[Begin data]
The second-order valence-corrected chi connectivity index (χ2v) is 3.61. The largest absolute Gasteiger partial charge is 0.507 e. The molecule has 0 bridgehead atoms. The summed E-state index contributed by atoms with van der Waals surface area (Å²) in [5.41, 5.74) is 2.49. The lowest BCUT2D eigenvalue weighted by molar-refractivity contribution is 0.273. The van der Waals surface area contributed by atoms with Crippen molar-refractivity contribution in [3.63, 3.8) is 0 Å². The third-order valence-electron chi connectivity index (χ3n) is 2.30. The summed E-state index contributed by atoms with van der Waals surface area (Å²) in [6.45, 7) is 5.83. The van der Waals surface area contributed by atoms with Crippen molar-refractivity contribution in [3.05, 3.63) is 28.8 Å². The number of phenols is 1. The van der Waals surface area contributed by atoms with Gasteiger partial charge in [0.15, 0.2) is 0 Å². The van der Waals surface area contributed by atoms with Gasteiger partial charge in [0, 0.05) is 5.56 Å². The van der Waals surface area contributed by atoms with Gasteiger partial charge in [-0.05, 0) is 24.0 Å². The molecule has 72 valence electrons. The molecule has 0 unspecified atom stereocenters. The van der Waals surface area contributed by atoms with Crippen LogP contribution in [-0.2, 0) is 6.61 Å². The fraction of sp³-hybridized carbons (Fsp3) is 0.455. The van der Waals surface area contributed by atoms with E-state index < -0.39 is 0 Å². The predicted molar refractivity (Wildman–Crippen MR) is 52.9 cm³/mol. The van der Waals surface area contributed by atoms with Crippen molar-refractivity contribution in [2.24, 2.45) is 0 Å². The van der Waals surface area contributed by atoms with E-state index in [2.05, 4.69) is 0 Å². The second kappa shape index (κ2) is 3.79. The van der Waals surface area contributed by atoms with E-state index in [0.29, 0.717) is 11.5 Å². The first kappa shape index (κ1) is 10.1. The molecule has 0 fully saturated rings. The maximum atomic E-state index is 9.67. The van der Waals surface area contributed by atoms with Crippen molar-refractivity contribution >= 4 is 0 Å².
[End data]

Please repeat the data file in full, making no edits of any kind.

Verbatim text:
The second-order valence-corrected chi connectivity index (χ2v) is 3.61. The largest absolute Gasteiger partial charge is 0.507 e. The molecule has 0 bridgehead atoms. The summed E-state index contributed by atoms with van der Waals surface area (Å²) in [5.41, 5.74) is 2.49. The lowest BCUT2D eigenvalue weighted by molar-refractivity contribution is 0.273. The van der Waals surface area contributed by atoms with Crippen molar-refractivity contribution in [3.63, 3.8) is 0 Å². The third-order valence-electron chi connectivity index (χ3n) is 2.30. The summed E-state index contributed by atoms with van der Waals surface area (Å²) in [6.45, 7) is 5.83. The van der Waals surface area contributed by atoms with Crippen molar-refractivity contribution in [3.05, 3.63) is 28.8 Å². The number of phenols is 1. The van der Waals surface area contributed by atoms with Gasteiger partial charge in [0.15, 0.2) is 0 Å². The van der Waals surface area contributed by atoms with Gasteiger partial charge in [0, 0.05) is 5.56 Å². The van der Waals surface area contributed by atoms with Gasteiger partial charge in [-0.05, 0) is 24.0 Å². The molecule has 72 valence electrons. The molecule has 0 unspecified atom stereocenters. The van der Waals surface area contributed by atoms with Crippen LogP contribution in [-0.2, 0) is 6.61 Å². The fraction of sp³-hybridized carbons (Fsp3) is 0.455. The van der Waals surface area contributed by atoms with E-state index < -0.39 is 0 Å². The predicted molar refractivity (Wildman–Crippen MR) is 52.9 cm³/mol. The van der Waals surface area contributed by atoms with Crippen molar-refractivity contribution in [2.24, 2.45) is 0 Å². The van der Waals surface area contributed by atoms with E-state index in [2.05, 4.69) is 0 Å². The second kappa shape index (κ2) is 3.79. The van der Waals surface area contributed by atoms with E-state index in [0.29, 0.717) is 11.5 Å². The first kappa shape index (κ1) is 10.1. The molecule has 0 fully saturated rings. The maximum atomic E-state index is 9.67. The van der Waals surface area contributed by atoms with Crippen molar-refractivity contribution >= 4 is 0 Å².